PushDustIn: Simon and Richter were recently confirmed for Smash Bros. Ultimate. How do you feel about that?
Igarashi: My only complaint to Sakurai-san is, ‘Why didn’t you do this when I was still there [at Konami]!?’
PushDustIn: Were you consulted at all for their designs, move set or anything?
Igarashi: I was completely unrelated, they didn’t ask me for anything.
PushDustIn: What do you think of the designs? Do you think Sakurai did an excellent job or is there something you would’ve changed?
Igarashi: I haven’t played Smash Ultimate yet, so I can’t really say anything, but I’m looking forward to trying it out myself.
PushDustIn: There were also a stage and bosses from a lot of different Castlevania games, what did you think about that?
Igarashi: Yeah, I saw Alucard in the videos I watched and it looks great. It’s coming out soon, so I’m really looking forward to it.
PushDustIn: Moving on, Bloodstained was recently delayed. Do you have any comments about that?
Igarashi: I really do want it to come out quickly, and for everyone to get their hands on it but we got some feedback from the beta backers and we really want to satisfy them. So it’s unfortunate, but we decided to delay it to next year.
PushDustIn: What was the issue? Was there a specific gameplay mechanic that wasn’t working or the level design?
Igarashi: The areas where we heard the most feedback was lip-syncing and the writing. It’s kind of a special way that we did this, and we have to re-do a lot of things.
PushDustIn: How long will it take for players to complete Bloodstained?
Igarashi: It’s difficult to say, but my goal is to have the game take players about 10 hours the first time they are going through it.
PushDustIn: How many levels are there?
Igarashi: When we were doing the Kickstarter, it was less about the number of levels but more about the screens we have. Our goal is to do 1,600 of them.
PushDustIn: How do you feel about Kickstarter now? For your next project will you use it again?
Igarashi: As far as our experience with Kickstarter goes, there have been good and bad points. From the start, we were able to get the opinions of our fans and we were able to interact with the community. That helped us adjust the game to make it something that people really wanted. On the other hand, when you are adjusting things for your fans, they are kind of aware of what’s in the game. So the game starts to lose some of its surprise value and thus it loses some of the value of enjoying it as a piece of entertainment. It also makes creating promotional videos more difficult as people have already seen a lot of it. So there is both good and bad to using Kickstarter as a whole. If you asked us if we would do it again, I think one of the reasons we did Kickstarter in the first place was, we had a lot of people tell us there was no market demand for a 2D side-scrolling game like this. I think through this Kickstarter we proved there is a demand for it. We could use crowdfunding again, but I think next time we might use a different approach.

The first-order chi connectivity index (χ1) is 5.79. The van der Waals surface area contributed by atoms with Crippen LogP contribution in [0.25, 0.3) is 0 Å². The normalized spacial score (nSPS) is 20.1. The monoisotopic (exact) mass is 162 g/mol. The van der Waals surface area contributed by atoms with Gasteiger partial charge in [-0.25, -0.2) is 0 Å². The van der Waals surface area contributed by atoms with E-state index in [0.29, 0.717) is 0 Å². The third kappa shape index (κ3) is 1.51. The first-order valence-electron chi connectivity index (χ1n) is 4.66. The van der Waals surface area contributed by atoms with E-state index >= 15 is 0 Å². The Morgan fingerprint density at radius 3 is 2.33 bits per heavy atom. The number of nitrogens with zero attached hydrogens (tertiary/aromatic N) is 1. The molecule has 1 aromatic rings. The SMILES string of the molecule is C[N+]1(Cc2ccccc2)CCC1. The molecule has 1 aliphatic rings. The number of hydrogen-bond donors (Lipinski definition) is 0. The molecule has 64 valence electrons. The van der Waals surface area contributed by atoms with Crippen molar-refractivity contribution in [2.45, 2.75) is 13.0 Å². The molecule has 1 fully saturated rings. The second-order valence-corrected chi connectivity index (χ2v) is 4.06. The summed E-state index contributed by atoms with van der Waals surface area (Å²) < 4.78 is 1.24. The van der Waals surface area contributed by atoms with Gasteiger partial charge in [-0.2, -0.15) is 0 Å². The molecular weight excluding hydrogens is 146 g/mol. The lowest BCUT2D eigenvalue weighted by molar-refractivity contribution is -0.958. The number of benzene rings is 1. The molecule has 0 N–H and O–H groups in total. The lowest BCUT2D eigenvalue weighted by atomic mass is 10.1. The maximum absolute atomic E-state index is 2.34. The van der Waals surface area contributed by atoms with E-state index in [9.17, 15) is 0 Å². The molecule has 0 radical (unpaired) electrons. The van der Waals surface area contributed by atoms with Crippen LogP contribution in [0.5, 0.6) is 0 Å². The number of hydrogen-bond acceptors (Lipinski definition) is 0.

PushDustIn: Earlier this year, you worked with Inti Creates on Curse of the Moon. How has the reception been to it?
Igarashi: The fan reaction has been really positive. Inti Creates is exceptional at making those kinds of games. So I felt safe trusting them with it, and it came out really nice.
PushDustIn: One thing that people really enjoyed with Curse of the Moon was being able to switch characters. Will you be trying to incorporate that with Bloodstained?
Igarashi: From the start, I was planning on returning to my roots and going back to the action games I made. From the beginning, you are able to do all sorts of interesting things, so I wasn’t thinking about adding additional characters.
Brando: Recently there has been a surge of similar “Metroidvania” titles in the indie space, so I was wondering what are your thoughts on them. Have you taken any influence from them?
Igarashi: I have two conflicting feelings about the surge of Metroidvania games. The first is, ‘Stop, no! Don’t invade my space!’ At the same time, I feel a lot of joy that people have been inspired by my games, and they are showing respect and appreciation for what I’ve done. As far as other games inspiring me, as I mentioned before I’m really trying to return to my roots and offer really solid classic gameplay, so I’m trying not to be inspired by the other titles.
PushDustIn: With the other titles, is there something you think they miss?
Igarashi: Overall, I have to say they are all really good. They studied their stuff and they did a lot of work to make their games. To be honest, I don’t have a lot of time to play video games so I can’t really get in depth with these titles. To add to that, one of the best parts of being indie is that you get to do what you want. Creators can kind of experiment and do things in their own way. So I don’t have any real advice, I want people to have the good and the bad. For some people what I think is bad, is parts they think are good so they have their own flavor when making their games. Of course, my games have their own places where they could be better as well.
Eigotaku: How do you feel about the genre that you helped create being embraced by both Western and Japanese creators and have there been any games that caught your eye recently?
Igarashi: I’m happy that this genre has spread. Back in the day, I wasn’t really happy with action games, I didn’t like the ones that made you throw your controller. I started making these games because I wanted to fix that aspect, I wanted to make action games where you didn’t get really angry at them.. Before me, there was Metroid and that was more of a starting point. As far as games that I’ve enjoyed recently, it’s a game a friend of mine made, called La Mulana, and the sequel that recently came out as well.
PushDustIn: Thank you very much.
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